Your style was always beyond time. You included your own comment and opinion to inline skate. How the Latimer’s style was formed? In generally, how would you define your style?
When I started there were only frontsides, so that’s all we did. Then I saw a soul grind, so that’s all that was done. We perfected our ideal image of each trick, rather than spreading ourselves thin trying everything in the book. Before even tricks we were skating backwards around cones, being comfortable in any direction. There was no book then. When it all progressed I looked up to the likes of Chris Edwards, Arlo, TJ Webber, Earnie Villarino, ETc for the elements I liked and tried to mimic. Of course over time I just let all those elements marinate into what I was, and so I became. […]
Full Dustin Latimer’s Interview on Patende.com | Archive.
up: Shane Coburn and the Xsjado prototype.
Some might argue that this word is pronounced as X-eS-jay-dough. To the Blader’s that know, this word is a progressive way to pronounce Shadow. Like this brand’s name, it represents in many ways the culture that this company is all about.
Shane Coburn, an inline skating guru, enjoyed snowboarding during the winters. After accidentally picking up a snowboard binding that got mixed into a box of inline skates while looking for a pair of cuffs, the idea of marrying a cuff to the boot was burned into his brain. He added an inline frame and the product was generations in advance.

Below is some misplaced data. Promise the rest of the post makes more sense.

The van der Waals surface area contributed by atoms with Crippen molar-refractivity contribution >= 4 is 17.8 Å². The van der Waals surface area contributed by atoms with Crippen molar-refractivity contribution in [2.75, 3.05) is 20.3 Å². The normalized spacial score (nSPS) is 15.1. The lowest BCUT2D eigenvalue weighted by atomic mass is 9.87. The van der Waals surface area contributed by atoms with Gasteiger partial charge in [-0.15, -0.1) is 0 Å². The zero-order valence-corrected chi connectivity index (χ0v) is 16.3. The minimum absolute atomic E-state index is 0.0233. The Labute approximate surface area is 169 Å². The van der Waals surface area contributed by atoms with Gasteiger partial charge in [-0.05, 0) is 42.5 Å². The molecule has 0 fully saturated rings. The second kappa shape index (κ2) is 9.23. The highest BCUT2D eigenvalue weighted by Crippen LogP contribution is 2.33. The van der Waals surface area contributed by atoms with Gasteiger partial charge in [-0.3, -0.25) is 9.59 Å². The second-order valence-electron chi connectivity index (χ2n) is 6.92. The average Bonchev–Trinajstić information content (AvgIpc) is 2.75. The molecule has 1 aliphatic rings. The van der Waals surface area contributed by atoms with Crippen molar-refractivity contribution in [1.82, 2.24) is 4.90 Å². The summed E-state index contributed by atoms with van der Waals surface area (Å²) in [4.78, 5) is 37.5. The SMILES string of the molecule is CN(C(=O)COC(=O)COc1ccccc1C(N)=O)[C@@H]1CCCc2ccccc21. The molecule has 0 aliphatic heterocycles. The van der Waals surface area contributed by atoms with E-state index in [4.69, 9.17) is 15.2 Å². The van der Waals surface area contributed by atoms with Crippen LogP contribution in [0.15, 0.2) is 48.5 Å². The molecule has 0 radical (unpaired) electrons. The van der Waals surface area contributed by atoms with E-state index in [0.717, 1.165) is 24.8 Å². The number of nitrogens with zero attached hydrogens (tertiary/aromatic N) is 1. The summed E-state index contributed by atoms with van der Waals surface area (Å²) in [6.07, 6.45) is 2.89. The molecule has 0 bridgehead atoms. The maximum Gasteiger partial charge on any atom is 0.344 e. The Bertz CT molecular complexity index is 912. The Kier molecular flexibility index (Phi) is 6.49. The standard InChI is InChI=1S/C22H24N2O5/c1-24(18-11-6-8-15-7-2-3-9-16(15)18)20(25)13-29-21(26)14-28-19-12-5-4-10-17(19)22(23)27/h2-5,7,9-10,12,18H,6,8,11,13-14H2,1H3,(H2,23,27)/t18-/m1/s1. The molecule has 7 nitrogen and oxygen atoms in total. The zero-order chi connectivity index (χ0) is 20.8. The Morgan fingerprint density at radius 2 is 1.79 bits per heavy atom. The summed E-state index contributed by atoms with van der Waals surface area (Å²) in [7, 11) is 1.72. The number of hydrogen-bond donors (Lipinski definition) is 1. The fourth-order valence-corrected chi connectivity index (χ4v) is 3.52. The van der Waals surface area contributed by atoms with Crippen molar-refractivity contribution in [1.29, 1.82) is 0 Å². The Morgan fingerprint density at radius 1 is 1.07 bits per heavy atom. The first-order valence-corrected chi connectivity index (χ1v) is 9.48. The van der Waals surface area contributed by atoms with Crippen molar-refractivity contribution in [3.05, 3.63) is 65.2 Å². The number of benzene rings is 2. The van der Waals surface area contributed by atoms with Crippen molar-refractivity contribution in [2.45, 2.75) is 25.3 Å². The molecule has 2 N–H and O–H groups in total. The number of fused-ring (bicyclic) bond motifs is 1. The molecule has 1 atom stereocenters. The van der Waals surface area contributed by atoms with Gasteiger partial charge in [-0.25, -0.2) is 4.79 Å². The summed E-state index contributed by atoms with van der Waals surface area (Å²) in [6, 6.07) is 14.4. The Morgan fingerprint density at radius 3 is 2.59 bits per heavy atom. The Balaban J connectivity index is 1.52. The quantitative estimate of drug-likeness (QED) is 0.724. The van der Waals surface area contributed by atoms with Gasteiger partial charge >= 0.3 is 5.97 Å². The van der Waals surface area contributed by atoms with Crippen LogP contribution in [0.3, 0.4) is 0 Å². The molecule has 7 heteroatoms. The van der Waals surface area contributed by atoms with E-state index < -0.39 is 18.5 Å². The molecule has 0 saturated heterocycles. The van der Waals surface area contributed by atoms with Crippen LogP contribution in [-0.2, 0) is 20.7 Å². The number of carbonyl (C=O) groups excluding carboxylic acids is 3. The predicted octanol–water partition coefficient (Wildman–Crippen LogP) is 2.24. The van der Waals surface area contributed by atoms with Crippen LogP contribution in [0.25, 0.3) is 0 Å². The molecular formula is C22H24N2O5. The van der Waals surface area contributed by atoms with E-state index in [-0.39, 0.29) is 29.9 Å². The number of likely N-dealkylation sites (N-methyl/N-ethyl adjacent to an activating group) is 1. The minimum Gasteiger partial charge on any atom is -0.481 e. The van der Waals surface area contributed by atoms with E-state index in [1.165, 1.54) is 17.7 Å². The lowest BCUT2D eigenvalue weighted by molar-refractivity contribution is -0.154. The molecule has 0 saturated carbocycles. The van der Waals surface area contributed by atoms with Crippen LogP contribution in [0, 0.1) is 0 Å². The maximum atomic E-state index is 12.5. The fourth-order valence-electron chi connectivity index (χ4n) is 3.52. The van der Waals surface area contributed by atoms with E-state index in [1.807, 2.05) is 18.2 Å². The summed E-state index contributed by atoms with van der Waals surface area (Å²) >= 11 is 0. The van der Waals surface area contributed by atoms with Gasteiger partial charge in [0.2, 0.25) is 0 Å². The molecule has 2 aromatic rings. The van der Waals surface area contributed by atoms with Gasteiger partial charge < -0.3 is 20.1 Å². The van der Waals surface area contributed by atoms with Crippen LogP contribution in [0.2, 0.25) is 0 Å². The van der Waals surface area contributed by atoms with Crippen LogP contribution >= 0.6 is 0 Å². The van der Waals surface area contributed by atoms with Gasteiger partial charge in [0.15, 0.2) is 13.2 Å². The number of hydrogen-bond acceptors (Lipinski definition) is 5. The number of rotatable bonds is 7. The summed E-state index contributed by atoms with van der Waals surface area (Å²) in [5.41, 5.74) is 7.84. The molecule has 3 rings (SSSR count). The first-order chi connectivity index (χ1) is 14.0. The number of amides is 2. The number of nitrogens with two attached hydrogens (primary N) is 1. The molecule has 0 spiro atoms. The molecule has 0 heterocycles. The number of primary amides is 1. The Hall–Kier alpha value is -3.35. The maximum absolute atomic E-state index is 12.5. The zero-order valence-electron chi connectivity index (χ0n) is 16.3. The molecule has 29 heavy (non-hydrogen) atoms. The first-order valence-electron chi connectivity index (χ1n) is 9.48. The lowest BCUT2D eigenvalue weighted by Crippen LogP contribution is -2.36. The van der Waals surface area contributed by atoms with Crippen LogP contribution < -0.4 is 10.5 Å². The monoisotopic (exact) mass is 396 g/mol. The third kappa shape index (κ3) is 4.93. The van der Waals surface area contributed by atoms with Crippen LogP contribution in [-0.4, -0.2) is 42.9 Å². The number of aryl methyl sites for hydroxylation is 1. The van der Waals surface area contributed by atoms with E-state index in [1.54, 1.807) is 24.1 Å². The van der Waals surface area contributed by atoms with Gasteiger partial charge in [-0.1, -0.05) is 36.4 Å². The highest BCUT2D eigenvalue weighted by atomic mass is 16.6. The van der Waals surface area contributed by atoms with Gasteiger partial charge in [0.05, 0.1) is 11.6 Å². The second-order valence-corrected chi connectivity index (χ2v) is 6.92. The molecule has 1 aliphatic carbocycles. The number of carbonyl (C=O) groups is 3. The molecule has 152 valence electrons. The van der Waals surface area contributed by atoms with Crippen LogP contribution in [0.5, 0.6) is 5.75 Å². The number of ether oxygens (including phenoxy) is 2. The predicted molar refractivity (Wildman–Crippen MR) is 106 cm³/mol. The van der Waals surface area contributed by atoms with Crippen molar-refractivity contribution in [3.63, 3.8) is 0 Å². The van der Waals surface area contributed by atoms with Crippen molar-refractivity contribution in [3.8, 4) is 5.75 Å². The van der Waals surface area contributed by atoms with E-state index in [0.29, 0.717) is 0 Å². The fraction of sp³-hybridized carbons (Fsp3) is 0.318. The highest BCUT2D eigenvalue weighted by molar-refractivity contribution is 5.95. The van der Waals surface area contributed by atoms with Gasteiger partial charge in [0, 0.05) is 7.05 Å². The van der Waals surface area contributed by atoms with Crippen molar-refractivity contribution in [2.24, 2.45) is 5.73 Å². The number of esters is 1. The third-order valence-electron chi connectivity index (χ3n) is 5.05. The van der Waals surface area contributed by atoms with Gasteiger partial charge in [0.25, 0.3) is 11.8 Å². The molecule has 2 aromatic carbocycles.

Coburn, working for Senate wheels at the time, went off to do his own wheel project called Medium. From here he met Dustin Latimer, arguably one of the best Professional Blader’s that ever existed, and they began to develop a revolutionary wheel company called, Mindgame. Meanwhile, Coburn continued to try and find the right place and timing for this new skate product he had in mind and soon connected with another outdoor sports manufacturer, Salomon.
With Dustin Latimer’s Blading being generations ahead of its time, he was very helpful in engineering a new inline skating product that provided an all new experience. The design was to have the skater attached to the soul, providing better mobility. Along with another Professional Blader that was ahead of his time, Chris Farmer, they were able to demonstrate the ninja capabilities with these new skates that attached to your shoes, we call Footwraps.
Salomon later moved out of the Inline outdoor activities, with Coburn and Latimer retiring soon after, and handed the technology to Powerslide whom continues to make Xsjado Skates today. Mike Obedoza now overlooks the brand for Powerslide and with Chris Farmer, continues to support the offspring from these pioneers that are the most progressive Street Blader’s in Blading today.
Podcast #72: Chris Haffey (mp3)
Podcast #71: Sean Cullen (mp3)
Dustin Latimer - Interview by Joey McGarry
It took me a few years before I could wrap my head around your second Words section. Where did some of those movement ideas come from?